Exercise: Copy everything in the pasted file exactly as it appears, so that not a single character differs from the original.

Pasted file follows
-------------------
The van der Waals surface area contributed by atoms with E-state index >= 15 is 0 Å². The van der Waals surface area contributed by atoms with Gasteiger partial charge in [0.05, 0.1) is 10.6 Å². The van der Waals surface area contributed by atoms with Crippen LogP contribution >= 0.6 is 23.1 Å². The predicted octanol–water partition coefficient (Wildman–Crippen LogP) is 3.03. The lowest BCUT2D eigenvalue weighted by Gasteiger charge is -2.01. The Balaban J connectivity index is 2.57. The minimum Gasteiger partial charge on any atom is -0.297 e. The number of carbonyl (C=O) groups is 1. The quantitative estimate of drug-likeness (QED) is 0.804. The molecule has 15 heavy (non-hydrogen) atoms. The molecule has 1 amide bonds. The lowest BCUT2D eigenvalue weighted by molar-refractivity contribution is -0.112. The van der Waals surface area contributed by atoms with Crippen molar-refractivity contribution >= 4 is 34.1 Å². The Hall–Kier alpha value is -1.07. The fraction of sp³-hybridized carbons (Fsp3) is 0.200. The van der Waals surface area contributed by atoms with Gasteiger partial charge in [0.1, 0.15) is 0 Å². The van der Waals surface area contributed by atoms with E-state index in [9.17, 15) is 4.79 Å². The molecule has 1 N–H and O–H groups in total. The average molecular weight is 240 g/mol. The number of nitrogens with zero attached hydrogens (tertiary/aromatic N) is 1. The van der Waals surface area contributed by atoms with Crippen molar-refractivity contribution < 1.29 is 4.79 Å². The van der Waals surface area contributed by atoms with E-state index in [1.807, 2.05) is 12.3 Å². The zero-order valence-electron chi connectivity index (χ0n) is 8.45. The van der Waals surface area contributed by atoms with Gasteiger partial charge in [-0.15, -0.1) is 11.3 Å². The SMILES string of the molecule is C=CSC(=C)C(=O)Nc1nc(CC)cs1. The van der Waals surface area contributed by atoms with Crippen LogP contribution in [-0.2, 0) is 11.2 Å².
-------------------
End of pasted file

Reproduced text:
The van der Waals surface area contributed by atoms with E-state index >= 15 is 0 Å². The van der Waals surface area contributed by atoms with Gasteiger partial charge in [0.05, 0.1) is 10.6 Å². The van der Waals surface area contributed by atoms with Crippen LogP contribution >= 0.6 is 23.1 Å². The predicted octanol–water partition coefficient (Wildman–Crippen LogP) is 3.03. The lowest BCUT2D eigenvalue weighted by Gasteiger charge is -2.01. The Balaban J connectivity index is 2.57. The minimum Gasteiger partial charge on any atom is -0.297 e. The number of carbonyl (C=O) groups is 1. The quantitative estimate of drug-likeness (QED) is 0.804. The molecule has 15 heavy (non-hydrogen) atoms. The molecule has 1 amide bonds. The lowest BCUT2D eigenvalue weighted by molar-refractivity contribution is -0.112. The van der Waals surface area contributed by atoms with Crippen molar-refractivity contribution >= 4 is 34.1 Å². The Hall–Kier alpha value is -1.07. The fraction of sp³-hybridized carbons (Fsp3) is 0.200. The van der Waals surface area contributed by atoms with Gasteiger partial charge in [0.1, 0.15) is 0 Å². The van der Waals surface area contributed by atoms with E-state index in [9.17, 15) is 4.79 Å². The molecule has 1 N–H and O–H groups in total. The average molecular weight is 240 g/mol. The number of nitrogens with zero attached hydrogens (tertiary/aromatic N) is 1. The van der Waals surface area contributed by atoms with Crippen molar-refractivity contribution < 1.29 is 4.79 Å². The van der Waals surface area contributed by atoms with E-state index in [1.807, 2.05) is 12.3 Å². The zero-order valence-electron chi connectivity index (χ0n) is 8.45. The van der Waals surface area contributed by atoms with Gasteiger partial charge in [-0.15, -0.1) is 11.3 Å². The SMILES string of the molecule is C=CSC(=C)C(=O)Nc1nc(CC)cs1. The van der Waals surface area contributed by atoms with Crippen LogP contribution in [-0.2, 0) is 11.2 Å².